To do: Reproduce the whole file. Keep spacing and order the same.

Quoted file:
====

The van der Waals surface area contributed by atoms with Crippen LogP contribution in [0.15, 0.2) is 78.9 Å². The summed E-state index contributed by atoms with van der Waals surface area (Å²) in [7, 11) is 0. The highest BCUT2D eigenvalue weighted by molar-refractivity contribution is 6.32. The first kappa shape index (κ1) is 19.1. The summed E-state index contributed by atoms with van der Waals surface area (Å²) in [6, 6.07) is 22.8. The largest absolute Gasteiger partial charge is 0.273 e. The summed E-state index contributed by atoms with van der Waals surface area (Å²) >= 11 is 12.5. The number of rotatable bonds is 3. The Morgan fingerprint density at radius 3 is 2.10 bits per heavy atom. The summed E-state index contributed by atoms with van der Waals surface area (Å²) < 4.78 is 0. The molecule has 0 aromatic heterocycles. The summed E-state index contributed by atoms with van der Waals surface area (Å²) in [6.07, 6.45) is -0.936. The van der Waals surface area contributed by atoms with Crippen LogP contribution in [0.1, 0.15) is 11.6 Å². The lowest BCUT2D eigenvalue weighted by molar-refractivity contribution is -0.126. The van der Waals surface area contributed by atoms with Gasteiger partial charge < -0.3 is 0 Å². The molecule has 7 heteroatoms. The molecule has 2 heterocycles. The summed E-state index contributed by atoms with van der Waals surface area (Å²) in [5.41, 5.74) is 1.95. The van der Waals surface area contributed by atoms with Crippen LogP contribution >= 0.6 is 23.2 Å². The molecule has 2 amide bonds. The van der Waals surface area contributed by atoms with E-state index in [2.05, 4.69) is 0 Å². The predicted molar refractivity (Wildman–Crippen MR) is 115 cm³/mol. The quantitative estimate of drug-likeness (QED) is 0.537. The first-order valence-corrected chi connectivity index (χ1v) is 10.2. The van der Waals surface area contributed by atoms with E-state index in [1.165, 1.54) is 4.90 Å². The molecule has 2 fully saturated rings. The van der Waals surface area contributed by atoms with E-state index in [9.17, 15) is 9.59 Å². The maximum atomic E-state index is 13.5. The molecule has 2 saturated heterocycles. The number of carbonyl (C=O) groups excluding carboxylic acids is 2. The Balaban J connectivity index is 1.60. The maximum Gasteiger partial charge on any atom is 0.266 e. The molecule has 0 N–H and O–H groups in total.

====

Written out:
The van der Waals surface area contributed by atoms with Crippen LogP contribution in [0.15, 0.2) is 78.9 Å². The summed E-state index contributed by atoms with van der Waals surface area (Å²) in [7, 11) is 0. The highest BCUT2D eigenvalue weighted by molar-refractivity contribution is 6.32. The first kappa shape index (κ1) is 19.1. The summed E-state index contributed by atoms with van der Waals surface area (Å²) in [6, 6.07) is 22.8. The largest absolute Gasteiger partial charge is 0.273 e. The summed E-state index contributed by atoms with van der Waals surface area (Å²) >= 11 is 12.5. The number of rotatable bonds is 3. The Morgan fingerprint density at radius 3 is 2.10 bits per heavy atom. The summed E-state index contributed by atoms with van der Waals surface area (Å²) < 4.78 is 0. The molecule has 0 aromatic heterocycles. The summed E-state index contributed by atoms with van der Waals surface area (Å²) in [6.07, 6.45) is -0.936. The van der Waals surface area contributed by atoms with Crippen LogP contribution in [0.1, 0.15) is 11.6 Å². The lowest BCUT2D eigenvalue weighted by molar-refractivity contribution is -0.126. The van der Waals surface area contributed by atoms with Gasteiger partial charge < -0.3 is 0 Å². The molecule has 7 heteroatoms. The molecule has 2 heterocycles. The summed E-state index contributed by atoms with van der Waals surface area (Å²) in [5.41, 5.74) is 1.95. The van der Waals surface area contributed by atoms with Crippen LogP contribution >= 0.6 is 23.2 Å². The molecule has 2 amide bonds. The van der Waals surface area contributed by atoms with E-state index in [2.05, 4.69) is 0 Å². The predicted molar refractivity (Wildman–Crippen MR) is 115 cm³/mol. The quantitative estimate of drug-likeness (QED) is 0.537. The first-order valence-corrected chi connectivity index (χ1v) is 10.2. The van der Waals surface area contributed by atoms with E-state index in [1.165, 1.54) is 4.90 Å². The molecule has 2 fully saturated rings. The van der Waals surface area contributed by atoms with E-state index in [9.17, 15) is 9.59 Å². The maximum atomic E-state index is 13.5. The molecule has 2 saturated heterocycles. The number of carbonyl (C=O) groups excluding carboxylic acids is 2. The Balaban J connectivity index is 1.60. The maximum Gasteiger partial charge on any atom is 0.266 e. The molecule has 0 N–H and O–H groups in total.